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I'm Not Going To Spend My Life Being A Color
July 25, 2011 7:15 AM   Subscribe

I have had a mild case of Vitiligo manifest on my face for many years now. I know nothing about make-up. Give me your professional advice on what I need to buy/do to cover up my spottiness with maximum effectiveness.

For reference as to my skin tone, here is a sample. There are more spots on the other side.

[Pic, Zoomed in ewwww]

(Ignore the insect bite >_>)

I've been consulting dermatologists for years to no avail. The spots are only on my face and foot, and not big enough to cause me much concern. However, I've entered into the phase of my life that requires socializing and job hunting, hence the query.
posted by Seiten Taisei to Health & Fitness (5 answers total)
 
Cover-up silly. I'm thinking you're either...dark or dark beige from smart cover. http://www.smartcover.com/smart-cover-up-kit.html or www.smartcover.com. On the first website it says specifically that it can cover vitiation. Also, there is permanent spray tan. I would suggest that only if your skin tone stays pretty steady throughout the seasons.

Good luck. [:
posted by MissRebekahAbyss at 7:36 AM on July 25, 2011


Yeah make up would fix that in a second and with a bit of practice it would blend right in. Depending on how you feel about it you could even go to a department store and get one of the make up consultants there to show you how to do it. They'd even match the skin tone for you and suggest products(the part I find hardest I always get someone else to pick it for me or I end up looking like an oompa loompa).

If you aren't up for putting makeup on in public, you can always try some of the drugstore or supermarket brands. Throw one in your trolley with your shopping and no one will look twice, and then just experiment away, there is lots of online info on hiding all sorts of marks. Just remember put on a little and build it up it will blend in better that way.

The red cross in some places offers classes/info on hiding birthmarks etc so they might be able to help to.

OH and dermablend is a great product for hiding marks, though it can be a little hard to match skin tones.
posted by wwax at 7:51 AM on July 25, 2011


While you could probably learn how to apply make up at your local Bloomingdales/make up shop, I want to throw a vote into not doing anything to it.

I kind of like when people have imperfections like that. For one, it's you. The marks aren't going away, so you are only covering them up. Eventually, people will find out about them. Additionally, it's pretty small and could be a conversation starter.

Perfection is overrated.
posted by darkgroove at 7:58 AM on July 25, 2011


Cover FX is a Canadian company, but the website allows you to shop from the U.S. (and the U.K.). The history of the company is that it evolved out of a clinical setting:

Since 1985, Lee Graff, A Corrective Makeup Specialist at the Cosmedic Clinic at a leading Canadian hospital has worked with thousands of patients with various skin conditions. Together with Chemical engineer Jenny Frankel, and leading dermatologist Dr. Neil Shear, Lee began to development of COVER FX.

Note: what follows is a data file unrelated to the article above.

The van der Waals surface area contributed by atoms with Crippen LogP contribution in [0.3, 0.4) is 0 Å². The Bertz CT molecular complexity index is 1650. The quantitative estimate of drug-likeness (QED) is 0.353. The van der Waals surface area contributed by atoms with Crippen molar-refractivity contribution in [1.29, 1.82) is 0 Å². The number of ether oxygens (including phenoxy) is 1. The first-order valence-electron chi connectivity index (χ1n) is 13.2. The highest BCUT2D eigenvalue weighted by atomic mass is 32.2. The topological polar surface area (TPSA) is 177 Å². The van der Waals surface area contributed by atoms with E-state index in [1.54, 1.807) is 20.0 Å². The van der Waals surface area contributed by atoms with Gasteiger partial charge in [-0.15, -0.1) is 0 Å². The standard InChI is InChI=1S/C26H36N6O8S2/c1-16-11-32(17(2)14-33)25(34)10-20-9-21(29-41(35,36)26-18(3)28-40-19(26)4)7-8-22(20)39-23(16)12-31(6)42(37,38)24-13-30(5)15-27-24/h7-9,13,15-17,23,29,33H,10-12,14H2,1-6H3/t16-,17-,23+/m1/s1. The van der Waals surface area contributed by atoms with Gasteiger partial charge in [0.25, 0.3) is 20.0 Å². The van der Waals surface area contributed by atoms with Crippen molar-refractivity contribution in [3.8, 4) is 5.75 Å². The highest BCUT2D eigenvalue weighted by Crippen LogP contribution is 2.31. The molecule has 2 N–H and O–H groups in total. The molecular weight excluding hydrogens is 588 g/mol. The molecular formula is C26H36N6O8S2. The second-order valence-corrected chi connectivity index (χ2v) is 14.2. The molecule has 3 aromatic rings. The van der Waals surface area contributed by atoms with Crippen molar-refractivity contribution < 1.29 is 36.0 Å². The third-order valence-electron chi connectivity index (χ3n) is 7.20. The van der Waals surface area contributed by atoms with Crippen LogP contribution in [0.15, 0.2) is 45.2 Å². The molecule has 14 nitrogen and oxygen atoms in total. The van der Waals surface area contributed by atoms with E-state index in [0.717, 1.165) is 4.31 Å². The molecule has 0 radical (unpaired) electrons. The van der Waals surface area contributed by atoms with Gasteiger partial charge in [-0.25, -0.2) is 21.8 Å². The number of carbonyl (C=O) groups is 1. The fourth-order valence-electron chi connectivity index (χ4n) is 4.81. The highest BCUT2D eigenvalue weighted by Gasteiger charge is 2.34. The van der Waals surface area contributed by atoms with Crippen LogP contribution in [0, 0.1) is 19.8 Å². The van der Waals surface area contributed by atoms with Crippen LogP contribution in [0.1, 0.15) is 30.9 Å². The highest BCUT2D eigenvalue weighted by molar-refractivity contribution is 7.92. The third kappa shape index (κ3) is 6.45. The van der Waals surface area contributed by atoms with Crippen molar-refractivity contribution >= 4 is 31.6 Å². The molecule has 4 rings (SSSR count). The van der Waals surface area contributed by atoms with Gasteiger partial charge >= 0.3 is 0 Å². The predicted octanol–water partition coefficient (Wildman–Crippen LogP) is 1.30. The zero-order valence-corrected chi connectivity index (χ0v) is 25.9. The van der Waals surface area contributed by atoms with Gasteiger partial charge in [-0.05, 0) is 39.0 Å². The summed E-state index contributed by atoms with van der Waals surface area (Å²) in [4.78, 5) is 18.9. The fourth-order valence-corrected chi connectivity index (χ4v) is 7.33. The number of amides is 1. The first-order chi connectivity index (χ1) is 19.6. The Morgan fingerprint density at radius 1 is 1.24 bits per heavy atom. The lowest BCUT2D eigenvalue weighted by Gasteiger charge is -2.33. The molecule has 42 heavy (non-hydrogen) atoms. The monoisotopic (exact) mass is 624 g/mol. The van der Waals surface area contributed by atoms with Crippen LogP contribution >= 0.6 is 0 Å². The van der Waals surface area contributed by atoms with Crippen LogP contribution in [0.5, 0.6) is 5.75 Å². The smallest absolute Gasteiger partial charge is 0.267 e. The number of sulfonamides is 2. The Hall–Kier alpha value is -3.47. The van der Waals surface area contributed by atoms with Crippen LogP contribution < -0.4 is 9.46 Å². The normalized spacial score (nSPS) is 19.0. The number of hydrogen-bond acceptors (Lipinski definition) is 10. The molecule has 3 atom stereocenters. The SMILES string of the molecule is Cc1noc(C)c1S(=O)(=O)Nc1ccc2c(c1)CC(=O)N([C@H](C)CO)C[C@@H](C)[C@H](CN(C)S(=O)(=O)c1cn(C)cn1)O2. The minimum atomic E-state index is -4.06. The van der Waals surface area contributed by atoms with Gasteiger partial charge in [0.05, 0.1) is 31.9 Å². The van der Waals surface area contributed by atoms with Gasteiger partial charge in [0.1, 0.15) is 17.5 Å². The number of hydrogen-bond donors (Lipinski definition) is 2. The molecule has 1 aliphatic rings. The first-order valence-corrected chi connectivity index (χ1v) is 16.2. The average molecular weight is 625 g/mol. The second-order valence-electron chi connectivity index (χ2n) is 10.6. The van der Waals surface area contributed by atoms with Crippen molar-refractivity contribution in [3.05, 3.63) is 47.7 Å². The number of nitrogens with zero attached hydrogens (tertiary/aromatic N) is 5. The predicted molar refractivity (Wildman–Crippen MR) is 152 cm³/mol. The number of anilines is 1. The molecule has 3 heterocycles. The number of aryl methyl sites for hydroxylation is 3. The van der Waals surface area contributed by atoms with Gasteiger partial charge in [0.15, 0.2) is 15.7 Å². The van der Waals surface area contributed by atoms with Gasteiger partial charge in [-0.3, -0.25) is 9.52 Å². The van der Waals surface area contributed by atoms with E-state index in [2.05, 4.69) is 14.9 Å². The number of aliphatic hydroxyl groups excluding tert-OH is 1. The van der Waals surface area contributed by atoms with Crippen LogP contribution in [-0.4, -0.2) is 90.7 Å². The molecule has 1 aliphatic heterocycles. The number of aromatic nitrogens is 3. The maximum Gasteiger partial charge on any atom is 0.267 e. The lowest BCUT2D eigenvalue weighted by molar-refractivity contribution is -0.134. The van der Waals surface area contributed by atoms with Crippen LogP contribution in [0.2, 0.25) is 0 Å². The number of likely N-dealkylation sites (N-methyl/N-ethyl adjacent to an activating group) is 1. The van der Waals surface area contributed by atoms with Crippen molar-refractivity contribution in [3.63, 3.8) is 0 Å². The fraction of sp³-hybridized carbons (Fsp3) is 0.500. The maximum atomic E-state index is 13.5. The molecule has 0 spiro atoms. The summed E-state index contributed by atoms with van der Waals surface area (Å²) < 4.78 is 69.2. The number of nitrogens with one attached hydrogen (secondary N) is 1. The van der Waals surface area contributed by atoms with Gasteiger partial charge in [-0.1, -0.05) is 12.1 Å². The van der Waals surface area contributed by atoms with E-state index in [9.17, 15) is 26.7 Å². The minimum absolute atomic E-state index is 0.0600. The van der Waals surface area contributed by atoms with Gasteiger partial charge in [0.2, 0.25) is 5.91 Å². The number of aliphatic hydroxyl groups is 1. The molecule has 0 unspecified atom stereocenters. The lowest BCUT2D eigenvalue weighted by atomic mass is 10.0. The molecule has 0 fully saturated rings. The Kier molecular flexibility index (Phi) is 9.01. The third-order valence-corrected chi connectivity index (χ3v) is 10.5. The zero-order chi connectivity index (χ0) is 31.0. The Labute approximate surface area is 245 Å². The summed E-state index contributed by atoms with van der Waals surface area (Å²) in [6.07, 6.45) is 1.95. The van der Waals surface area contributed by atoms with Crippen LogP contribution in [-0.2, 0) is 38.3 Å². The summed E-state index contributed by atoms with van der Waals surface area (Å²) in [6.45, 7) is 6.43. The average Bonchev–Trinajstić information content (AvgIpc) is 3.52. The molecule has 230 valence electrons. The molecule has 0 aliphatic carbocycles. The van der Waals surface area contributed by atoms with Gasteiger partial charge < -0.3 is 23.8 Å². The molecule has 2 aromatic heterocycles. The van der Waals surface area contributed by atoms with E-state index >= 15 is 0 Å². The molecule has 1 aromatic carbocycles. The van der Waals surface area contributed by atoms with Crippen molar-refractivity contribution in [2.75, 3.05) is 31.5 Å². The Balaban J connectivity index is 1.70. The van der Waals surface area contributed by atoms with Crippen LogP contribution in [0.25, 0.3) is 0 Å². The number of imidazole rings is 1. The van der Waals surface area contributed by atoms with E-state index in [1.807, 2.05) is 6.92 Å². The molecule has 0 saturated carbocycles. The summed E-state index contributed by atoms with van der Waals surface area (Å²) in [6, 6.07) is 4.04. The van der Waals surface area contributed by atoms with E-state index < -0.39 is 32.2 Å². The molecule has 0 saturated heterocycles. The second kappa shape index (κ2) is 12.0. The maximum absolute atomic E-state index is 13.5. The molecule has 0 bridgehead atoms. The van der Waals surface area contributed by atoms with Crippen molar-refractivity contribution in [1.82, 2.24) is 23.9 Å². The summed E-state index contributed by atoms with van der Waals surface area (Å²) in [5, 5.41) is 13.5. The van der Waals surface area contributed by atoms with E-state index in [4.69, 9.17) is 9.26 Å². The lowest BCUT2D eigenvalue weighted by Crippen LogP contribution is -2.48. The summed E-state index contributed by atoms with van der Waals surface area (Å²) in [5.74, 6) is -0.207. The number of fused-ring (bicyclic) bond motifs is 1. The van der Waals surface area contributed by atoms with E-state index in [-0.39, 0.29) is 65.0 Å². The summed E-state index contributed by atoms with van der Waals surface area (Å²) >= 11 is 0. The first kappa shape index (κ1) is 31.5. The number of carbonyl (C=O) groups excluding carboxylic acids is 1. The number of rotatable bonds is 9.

"As a camouflage specialist for over 25 years, Iā€™ve taught patients to use makeup to effectively cover rosacea, acne, scars, and many other imperfections. I encourage you to take control of your appearance to enhance your self esteem and confidence to face the world. My dream was to help men & women with skin conditions face the world with confidence by offering them makeup products with therapeutic benefits that would perfectly match their skin tone, be affordable, well tolerated by even the most sensitive skins and achieve a perfectly natural, flawless effect." ā€“ Lee Graff


Yes, that's marketing spiel, but even putting that aside, I like the quality of the company's make-up -- especially its foundations and cover-up products. It's about the only company out there that produces a foundation that's a match for my skin-tone.

I just have regular old breakout-prone skin, and nothing more serious that I have to cover-up, but the company's website addresses vitiligo specifically.

BTW I think the original hospital setting was Sunnybrook, which is a name well-known in Toronto and Ontario.

As to whether you, a guy, is going to be be comfortable wearing make-up in public, that's something only you can answer, and as a gal, nothing I can give you any advice about.
posted by sardonyx at 9:09 AM on July 25, 2011


There are staining products made specifically for this. DY-O-Derm is one, and Chromelin is another. They are stains, not makeup. You apply layers of it until you get the right shade, and then you only have to reapply every few days.
posted by MexicanYenta at 11:04 AM on July 25, 2011


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